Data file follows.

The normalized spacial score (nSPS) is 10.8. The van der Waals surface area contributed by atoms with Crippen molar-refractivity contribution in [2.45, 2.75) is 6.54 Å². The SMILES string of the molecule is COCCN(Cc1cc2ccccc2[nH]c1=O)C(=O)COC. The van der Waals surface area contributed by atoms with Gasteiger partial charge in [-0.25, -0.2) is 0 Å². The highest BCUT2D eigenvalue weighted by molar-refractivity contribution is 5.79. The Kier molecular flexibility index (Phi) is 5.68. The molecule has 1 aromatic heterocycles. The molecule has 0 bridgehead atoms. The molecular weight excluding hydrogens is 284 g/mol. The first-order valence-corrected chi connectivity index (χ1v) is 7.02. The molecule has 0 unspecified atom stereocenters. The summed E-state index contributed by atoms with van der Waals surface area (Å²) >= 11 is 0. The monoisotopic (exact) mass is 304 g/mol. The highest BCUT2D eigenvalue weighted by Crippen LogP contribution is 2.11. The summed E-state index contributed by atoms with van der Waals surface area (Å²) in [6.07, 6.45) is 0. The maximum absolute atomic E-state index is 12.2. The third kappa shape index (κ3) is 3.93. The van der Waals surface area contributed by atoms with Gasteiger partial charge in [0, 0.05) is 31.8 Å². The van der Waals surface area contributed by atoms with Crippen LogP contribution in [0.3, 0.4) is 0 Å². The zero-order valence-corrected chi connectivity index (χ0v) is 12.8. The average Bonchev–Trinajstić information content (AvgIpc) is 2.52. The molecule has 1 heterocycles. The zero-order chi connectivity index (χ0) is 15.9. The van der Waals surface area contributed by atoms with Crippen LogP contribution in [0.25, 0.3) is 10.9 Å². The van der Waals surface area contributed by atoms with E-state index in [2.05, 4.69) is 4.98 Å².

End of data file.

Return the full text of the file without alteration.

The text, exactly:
The normalized spacial score (nSPS) is 10.8. The van der Waals surface area contributed by atoms with Crippen molar-refractivity contribution in [2.45, 2.75) is 6.54 Å². The SMILES string of the molecule is COCCN(Cc1cc2ccccc2[nH]c1=O)C(=O)COC. The van der Waals surface area contributed by atoms with Gasteiger partial charge in [-0.25, -0.2) is 0 Å². The highest BCUT2D eigenvalue weighted by molar-refractivity contribution is 5.79. The Kier molecular flexibility index (Phi) is 5.68. The molecule has 1 aromatic heterocycles. The molecule has 0 bridgehead atoms. The molecular weight excluding hydrogens is 284 g/mol. The first-order valence-corrected chi connectivity index (χ1v) is 7.02. The molecule has 0 unspecified atom stereocenters. The summed E-state index contributed by atoms with van der Waals surface area (Å²) >= 11 is 0. The monoisotopic (exact) mass is 304 g/mol. The highest BCUT2D eigenvalue weighted by Crippen LogP contribution is 2.11. The summed E-state index contributed by atoms with van der Waals surface area (Å²) in [6.07, 6.45) is 0. The maximum absolute atomic E-state index is 12.2. The third kappa shape index (κ3) is 3.93. The van der Waals surface area contributed by atoms with Gasteiger partial charge in [0, 0.05) is 31.8 Å². The van der Waals surface area contributed by atoms with Crippen LogP contribution in [0.3, 0.4) is 0 Å². The zero-order valence-corrected chi connectivity index (χ0v) is 12.8. The average Bonchev–Trinajstić information content (AvgIpc) is 2.52. The molecule has 1 heterocycles. The zero-order chi connectivity index (χ0) is 15.9. The van der Waals surface area contributed by atoms with Crippen LogP contribution in [0.25, 0.3) is 10.9 Å². The van der Waals surface area contributed by atoms with E-state index in [2.05, 4.69) is 4.98 Å².